The Things They Carried by Tim O'Brien
My rating: 5 of 5 stars
It took me a while to read this book, and I'm not sure why. It's not very long, but it seemed really dense. I'm not sure I could have told you if I liked the book as I was hearing it, but somewhere towards the end, I just fell in love. I think it was when he told about the girl who went to Vietnam and became addicted to it. That part rang so true that the whole thing, all the talk about war stories and how they didn't have to be true, it all fell into place. I understood what he meant. Just as there is truth in fiction, truth to the stories, truth to the characters, so could a war story be true even if it wasn't, in the strictest sense, factual in all parts.
After the story of Maryanne (pardon if I'm a little off on names, I listened to this one so my spelling might not be correct), I wanted to hear all about the rest of the characters. And it was the characters who really made this story. It's not so much a story, in the linear-progression, plot-arc kind of way. But all the stories together made something beautiful. I wanted to hear all about Jimmy and Henry, about the suicides and the 'accidents,' about the medics and Tim and the shit-fields and, yes, the things they carried. It didn't matter a bit which parts actually happened.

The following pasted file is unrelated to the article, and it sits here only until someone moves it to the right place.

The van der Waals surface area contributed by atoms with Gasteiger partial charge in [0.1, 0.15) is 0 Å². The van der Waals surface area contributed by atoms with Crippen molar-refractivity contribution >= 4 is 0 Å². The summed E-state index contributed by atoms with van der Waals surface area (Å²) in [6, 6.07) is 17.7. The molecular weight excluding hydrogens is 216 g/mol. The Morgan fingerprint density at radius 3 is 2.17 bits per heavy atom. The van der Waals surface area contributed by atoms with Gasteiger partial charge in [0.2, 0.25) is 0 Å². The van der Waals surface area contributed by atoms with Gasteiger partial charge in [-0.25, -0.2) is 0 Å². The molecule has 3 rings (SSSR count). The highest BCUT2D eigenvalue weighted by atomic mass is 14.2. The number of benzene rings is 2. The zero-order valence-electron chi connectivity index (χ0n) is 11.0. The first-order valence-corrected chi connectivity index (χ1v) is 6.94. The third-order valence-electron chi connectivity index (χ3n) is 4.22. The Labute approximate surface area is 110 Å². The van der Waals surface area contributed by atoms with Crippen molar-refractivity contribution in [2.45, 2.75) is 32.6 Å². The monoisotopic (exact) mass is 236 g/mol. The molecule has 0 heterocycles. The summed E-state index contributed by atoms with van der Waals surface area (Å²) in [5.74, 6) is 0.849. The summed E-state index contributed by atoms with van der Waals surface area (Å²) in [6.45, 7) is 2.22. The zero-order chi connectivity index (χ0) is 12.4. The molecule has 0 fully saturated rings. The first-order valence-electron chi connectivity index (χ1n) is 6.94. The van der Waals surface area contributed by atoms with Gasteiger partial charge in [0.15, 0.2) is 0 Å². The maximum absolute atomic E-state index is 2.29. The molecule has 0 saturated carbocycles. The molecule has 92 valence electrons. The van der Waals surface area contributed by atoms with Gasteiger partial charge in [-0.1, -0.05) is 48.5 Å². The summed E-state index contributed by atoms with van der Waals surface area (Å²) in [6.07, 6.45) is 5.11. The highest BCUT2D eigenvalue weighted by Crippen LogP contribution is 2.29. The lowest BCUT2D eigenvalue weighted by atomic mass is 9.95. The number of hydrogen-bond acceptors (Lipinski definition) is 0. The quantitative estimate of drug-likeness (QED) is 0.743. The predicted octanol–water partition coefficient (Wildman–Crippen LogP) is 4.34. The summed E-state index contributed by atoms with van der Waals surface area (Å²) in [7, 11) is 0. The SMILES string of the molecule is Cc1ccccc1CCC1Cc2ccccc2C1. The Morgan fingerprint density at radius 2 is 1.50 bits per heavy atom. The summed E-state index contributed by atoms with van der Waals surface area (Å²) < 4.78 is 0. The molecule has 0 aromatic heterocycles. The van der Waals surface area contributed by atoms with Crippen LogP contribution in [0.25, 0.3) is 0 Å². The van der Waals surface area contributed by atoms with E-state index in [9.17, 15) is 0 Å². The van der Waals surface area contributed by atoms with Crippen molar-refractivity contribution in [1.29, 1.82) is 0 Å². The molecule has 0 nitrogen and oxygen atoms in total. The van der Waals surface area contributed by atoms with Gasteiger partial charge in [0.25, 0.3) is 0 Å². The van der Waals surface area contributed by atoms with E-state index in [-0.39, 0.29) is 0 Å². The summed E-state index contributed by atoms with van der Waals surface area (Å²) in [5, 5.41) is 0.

Really the book wasn't so much about what happened or didn't happen, it was about the characters and about humanity, about maintaining humanity in the face of the most horrid circumstances, about finding joy in the sickest places imaginable, about the horror and pettiness and cowardice and beauty not of war, but of the human spirit and of life.
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